Prop 17 Opponents Use Fools Day Spoof to Mock Mercury Insurance, Industry-Funded Initiative

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Using April Fool’s Day to its full political advantage, the Consumer
Watchdog-funded (a Campaign for Consumer Rights effort)
has launched a clever,
tongue-in-cheek video
to mock the premise and talking points of the
Mercury auto insurer’s ballot initiative.

Few would argue that the Watchdog’s represents
out-funded opponents of the California proposition being financed
primarily with the deep corporate pockets of Mercury, but what the
Consumer Watchdog project might lack in financial resources, their April
first launch suggests they make up at least some political ground with
wit and ingenuity.

Throughout the organization’s two-minute spoof, actors portraying
California voters appear momentarily stoic while a hard-selling Mercury
Auto insurance representative explains why his company has spent $3.5
million dollars to qualify the initiative, “and millions more to fund
the Prop 17 campaign,” while claiming it won’t profit from its passage.
“It’s just because we like you,” surmises the Mercury rep. But before he
can reach the end of his sentence voters burst into laughter,
apparently having caught on to this Fool’s day’s political joke.

Opponents are using April First to make light of Mercury’s
implausible explanation for the initiative they wrote, paid to qualify
and are spending millions to pass, but the industry cash behind Prop 17
is no laughing matter.

According to the Secretary of State’s archives concerning the
measure, Mercury Insurance is Proposition 17’s primary sponsor, having
paid National Petition Management $2.375 million to collect the
necessary signatures to qualify the measure for the state’s June ballot.
Through mid-February, Mercury Insurance remained responsible for about
98% of the funding for the “Yes on 17″ campaign, having contributed
about $3.5 million already, but should voters approve the measure it
would afford the same opportunity for profit to all California insurance

And no other state offers as much potential for profit as the
insurance market of the Golden State.

California has more than 23.7 million licensed drivers who
collectively pay several billion dollars in auto insurance premiums
annually, making the state the industry’s largest consumer market.

Currently 80 percent of California drivers maintain continuous auto
insurance consistently, which would allow them to qualify for the
industry’s “persistency discount,” one of the insidious consumer markers
devised to allow rate increasing by insurers.

However, about 20 percent of California’s drivers fall into the
higher premium category of drivers who have had lapses in their
insurance coverage, and its these consumers Mercury seeks to exploit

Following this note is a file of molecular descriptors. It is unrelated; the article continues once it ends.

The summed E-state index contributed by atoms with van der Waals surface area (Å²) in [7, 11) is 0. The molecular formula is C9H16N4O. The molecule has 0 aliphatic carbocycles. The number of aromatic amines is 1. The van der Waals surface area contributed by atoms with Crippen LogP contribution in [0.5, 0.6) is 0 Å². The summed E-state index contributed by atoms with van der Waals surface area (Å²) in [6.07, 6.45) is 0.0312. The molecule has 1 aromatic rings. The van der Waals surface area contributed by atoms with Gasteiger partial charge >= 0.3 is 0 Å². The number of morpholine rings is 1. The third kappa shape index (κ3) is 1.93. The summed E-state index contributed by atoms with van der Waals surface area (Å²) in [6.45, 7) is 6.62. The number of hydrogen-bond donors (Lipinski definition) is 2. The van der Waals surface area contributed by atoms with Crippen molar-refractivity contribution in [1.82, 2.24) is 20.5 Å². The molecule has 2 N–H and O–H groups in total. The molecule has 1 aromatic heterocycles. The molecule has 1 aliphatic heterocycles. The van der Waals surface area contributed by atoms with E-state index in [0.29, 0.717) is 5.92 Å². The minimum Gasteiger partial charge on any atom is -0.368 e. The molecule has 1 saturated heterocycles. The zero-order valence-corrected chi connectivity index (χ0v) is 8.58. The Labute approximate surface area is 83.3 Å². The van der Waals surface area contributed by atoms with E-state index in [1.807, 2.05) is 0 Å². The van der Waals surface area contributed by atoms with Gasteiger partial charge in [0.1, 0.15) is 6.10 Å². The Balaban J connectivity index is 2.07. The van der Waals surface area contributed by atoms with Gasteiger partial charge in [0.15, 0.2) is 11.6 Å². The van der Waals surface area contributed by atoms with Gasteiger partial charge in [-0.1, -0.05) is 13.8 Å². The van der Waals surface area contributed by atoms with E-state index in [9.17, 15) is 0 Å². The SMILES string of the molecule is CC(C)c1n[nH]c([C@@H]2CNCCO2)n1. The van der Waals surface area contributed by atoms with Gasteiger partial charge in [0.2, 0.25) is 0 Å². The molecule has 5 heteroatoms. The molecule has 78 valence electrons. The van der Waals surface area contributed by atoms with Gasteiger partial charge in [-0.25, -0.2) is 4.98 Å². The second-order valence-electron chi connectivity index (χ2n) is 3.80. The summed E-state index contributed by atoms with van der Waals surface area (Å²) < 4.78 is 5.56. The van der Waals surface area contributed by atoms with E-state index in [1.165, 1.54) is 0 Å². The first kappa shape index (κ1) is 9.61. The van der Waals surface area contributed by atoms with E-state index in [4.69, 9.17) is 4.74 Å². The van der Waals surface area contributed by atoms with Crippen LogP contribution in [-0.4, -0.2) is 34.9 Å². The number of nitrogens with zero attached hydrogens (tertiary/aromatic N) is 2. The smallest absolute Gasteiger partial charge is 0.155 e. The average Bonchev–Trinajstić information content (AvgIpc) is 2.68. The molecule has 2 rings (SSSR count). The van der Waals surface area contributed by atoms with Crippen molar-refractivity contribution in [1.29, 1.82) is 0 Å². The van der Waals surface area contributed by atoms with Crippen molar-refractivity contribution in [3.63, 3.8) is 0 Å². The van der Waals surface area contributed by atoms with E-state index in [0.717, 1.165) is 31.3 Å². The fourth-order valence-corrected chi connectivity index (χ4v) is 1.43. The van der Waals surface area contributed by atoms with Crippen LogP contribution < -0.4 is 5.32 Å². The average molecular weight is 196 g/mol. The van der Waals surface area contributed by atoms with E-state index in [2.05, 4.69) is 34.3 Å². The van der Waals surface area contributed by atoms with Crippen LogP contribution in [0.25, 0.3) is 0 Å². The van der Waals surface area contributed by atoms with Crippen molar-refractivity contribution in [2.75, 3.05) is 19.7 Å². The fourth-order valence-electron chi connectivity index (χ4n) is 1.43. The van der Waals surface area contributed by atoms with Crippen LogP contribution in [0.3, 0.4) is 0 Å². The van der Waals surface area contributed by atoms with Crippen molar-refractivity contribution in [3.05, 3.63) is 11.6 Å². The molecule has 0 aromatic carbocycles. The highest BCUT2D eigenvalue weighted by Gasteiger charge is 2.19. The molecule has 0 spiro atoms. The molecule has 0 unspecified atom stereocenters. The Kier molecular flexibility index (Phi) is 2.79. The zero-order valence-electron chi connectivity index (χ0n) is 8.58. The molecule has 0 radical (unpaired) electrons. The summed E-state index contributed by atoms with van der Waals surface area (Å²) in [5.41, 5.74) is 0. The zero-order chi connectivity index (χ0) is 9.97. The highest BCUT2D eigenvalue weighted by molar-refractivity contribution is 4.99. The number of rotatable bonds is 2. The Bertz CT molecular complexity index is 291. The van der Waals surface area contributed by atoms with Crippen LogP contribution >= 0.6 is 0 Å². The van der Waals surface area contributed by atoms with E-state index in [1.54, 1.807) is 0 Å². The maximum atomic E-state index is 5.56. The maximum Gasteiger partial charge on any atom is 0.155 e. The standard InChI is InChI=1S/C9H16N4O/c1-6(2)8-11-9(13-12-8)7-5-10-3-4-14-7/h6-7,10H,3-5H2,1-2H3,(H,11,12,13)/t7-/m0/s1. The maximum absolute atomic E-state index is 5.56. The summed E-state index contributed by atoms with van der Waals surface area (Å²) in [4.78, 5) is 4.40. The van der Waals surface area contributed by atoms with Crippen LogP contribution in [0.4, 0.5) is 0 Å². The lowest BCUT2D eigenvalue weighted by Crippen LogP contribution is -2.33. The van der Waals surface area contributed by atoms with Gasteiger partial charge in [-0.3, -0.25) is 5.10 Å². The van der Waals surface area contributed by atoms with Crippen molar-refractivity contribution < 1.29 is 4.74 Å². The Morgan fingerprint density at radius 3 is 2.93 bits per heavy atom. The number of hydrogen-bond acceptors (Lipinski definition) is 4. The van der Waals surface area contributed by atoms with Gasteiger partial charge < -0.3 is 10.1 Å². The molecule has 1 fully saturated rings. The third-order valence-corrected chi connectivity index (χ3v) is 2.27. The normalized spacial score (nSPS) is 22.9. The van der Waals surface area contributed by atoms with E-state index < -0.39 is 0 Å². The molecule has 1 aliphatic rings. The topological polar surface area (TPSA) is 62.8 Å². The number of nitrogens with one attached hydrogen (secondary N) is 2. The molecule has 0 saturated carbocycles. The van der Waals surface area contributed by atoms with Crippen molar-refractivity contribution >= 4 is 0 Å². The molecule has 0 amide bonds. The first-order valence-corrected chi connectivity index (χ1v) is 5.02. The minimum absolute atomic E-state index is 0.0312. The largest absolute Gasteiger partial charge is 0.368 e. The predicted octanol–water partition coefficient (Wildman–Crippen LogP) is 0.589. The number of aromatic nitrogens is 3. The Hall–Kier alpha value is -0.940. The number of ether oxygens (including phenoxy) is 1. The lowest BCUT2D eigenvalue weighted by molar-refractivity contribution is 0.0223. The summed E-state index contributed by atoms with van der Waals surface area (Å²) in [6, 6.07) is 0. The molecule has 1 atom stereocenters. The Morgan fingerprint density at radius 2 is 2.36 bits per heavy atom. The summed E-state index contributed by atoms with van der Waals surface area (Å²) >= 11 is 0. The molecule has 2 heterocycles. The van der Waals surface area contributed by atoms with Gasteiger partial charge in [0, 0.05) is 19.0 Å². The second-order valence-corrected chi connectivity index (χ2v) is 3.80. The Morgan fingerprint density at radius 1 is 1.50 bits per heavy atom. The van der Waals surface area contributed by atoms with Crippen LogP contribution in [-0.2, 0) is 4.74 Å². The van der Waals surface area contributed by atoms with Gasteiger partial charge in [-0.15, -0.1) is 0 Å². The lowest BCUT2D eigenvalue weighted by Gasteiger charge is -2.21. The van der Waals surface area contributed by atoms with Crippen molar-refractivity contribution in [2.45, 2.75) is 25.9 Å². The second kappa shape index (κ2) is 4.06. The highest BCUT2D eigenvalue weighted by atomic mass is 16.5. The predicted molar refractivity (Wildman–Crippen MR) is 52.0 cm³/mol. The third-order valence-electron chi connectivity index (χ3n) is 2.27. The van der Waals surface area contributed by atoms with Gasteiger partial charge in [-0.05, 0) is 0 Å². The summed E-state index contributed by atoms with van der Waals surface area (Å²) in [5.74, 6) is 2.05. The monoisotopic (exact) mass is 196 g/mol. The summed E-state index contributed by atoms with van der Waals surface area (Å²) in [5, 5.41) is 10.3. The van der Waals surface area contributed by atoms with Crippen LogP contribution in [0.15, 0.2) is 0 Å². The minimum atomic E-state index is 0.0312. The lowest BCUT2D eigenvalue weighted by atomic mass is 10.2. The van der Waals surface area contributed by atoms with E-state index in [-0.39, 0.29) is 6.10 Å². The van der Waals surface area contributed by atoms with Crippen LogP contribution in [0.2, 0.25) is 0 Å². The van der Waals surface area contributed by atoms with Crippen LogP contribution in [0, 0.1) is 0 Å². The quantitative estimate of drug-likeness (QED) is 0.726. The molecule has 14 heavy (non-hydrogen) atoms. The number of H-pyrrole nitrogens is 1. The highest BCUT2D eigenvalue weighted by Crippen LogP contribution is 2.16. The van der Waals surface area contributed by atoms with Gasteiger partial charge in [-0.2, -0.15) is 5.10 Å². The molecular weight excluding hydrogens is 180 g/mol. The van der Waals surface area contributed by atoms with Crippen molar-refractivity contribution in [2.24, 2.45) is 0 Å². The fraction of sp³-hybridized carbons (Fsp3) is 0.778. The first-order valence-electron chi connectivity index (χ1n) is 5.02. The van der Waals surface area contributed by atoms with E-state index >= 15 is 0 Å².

with passage of Prop 17, the so-called “Mercury Initiative.”

Mercury, through its Yes on Prop 17 ads will try to divide and
conquer California drivers by convincing the state’s electorate that
drivers with lapses in coverage are identical in definition to
persistently uninsured motorists, deadbeats who drive up the rates of
responsible citizens.

But Prop 17’s passage would affect anyone who let their premium
payment slip past its cancellation date or a host of other reasons. Prop
17 would allow insurers to require a driver remain insured from the day
he or she gets a license to their last day. Those who have an
unexpected job loss, experience a medical or other financial hardship,
or simply find one month they must choose between food, mortgage or
insurance premium, will find their financial troubles persist when
insurers raise their premium (in state’s where its legal insurance
premiums rise as much as 90 percent).

Veteran groups oppose Prop 17 because it doesn’t even allow U.S.
service men and women to suspend their insurance while overseas fighting
for their country. Should Prop 17 pass, active military and America’s
veterans will be one of the groups hit hardest by rate increases.

Los Angeles Times reporter, Michael Hiltzik, has called Proposition
17 ”essentially the latest attempt by Mercury (Insurance) to eviscerate
Prop 103,” which passed in 1988 providing the state an elected insurance
commissioner with the authority to approve insurance rates before they
reach consumers.

Insurers are specifically prohibited under Prop 103 from using the
absence of a prior policy as a factor in rate-setting.

Opponents point out that should Prop 17 become law, motorists facing
higher auto rates, along with military personnel, include unemployed
workers needing insurance to drive to work when they find a new job,
students needing insurance to commute to a summer job, people who
commuted by public transit needing insurance after getting a new job
that is only accessible by car, and motorists who dropped coverage when
recuperating from an illness or injury that prevented them from driving.

Opponents to Proposition 17 currently include Congressman and former
Insurance Commissioner John Garamendi, Consumers Union, Consumer
Federation of California, Vote Vets, California Federation of Teachers,
California Nurses Association, SEIU California State Council, and
Democratic Party Central Committees in Los Angeles, San Francisco and
San Mateo Counties. While Republican Party committees have so far not
opposed the pro-business, pro-insurance industry initiative, many
conservative-leaning military service members and veterans groups see
the initiative as an attack on those who serve their country, making
opposition to the measure bipartisan, though its mostly opposed by those
representing moderate, working class and lower income drivers.

Consumer Watchdog
Consumer Watchdog
Providing an effective voice for American consumers in an era when special interests dominate public discourse, government and politics. Non-partisan.

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